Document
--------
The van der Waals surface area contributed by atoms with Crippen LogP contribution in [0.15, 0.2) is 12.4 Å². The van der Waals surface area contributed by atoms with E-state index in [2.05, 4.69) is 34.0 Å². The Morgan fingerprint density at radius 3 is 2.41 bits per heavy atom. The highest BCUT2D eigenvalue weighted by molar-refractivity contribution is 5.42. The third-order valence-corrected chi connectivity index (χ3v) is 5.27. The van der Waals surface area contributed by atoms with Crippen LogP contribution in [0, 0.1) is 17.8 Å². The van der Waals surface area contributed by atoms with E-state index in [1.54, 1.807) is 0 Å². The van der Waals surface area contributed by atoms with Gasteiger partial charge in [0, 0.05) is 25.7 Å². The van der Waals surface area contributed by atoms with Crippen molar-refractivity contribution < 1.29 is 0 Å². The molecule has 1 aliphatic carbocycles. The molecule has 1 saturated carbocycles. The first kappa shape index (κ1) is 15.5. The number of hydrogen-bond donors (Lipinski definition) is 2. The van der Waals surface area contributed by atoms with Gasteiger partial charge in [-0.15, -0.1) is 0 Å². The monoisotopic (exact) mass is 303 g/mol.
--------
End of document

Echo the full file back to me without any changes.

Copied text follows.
The van der Waals surface area contributed by atoms with Crippen LogP contribution in [0.15, 0.2) is 12.4 Å². The van der Waals surface area contributed by atoms with E-state index in [2.05, 4.69) is 34.0 Å². The Morgan fingerprint density at radius 3 is 2.41 bits per heavy atom. The highest BCUT2D eigenvalue weighted by molar-refractivity contribution is 5.42. The third-order valence-corrected chi connectivity index (χ3v) is 5.27. The van der Waals surface area contributed by atoms with Crippen LogP contribution in [0, 0.1) is 17.8 Å². The van der Waals surface area contributed by atoms with E-state index in [1.54, 1.807) is 0 Å². The van der Waals surface area contributed by atoms with Gasteiger partial charge in [0, 0.05) is 25.7 Å². The van der Waals surface area contributed by atoms with Crippen molar-refractivity contribution < 1.29 is 0 Å². The molecule has 1 aliphatic carbocycles. The molecule has 1 saturated carbocycles. The first kappa shape index (κ1) is 15.5. The number of hydrogen-bond donors (Lipinski definition) is 2. The van der Waals surface area contributed by atoms with Gasteiger partial charge in [-0.15, -0.1) is 0 Å². The monoisotopic (exact) mass is 303 g/mol.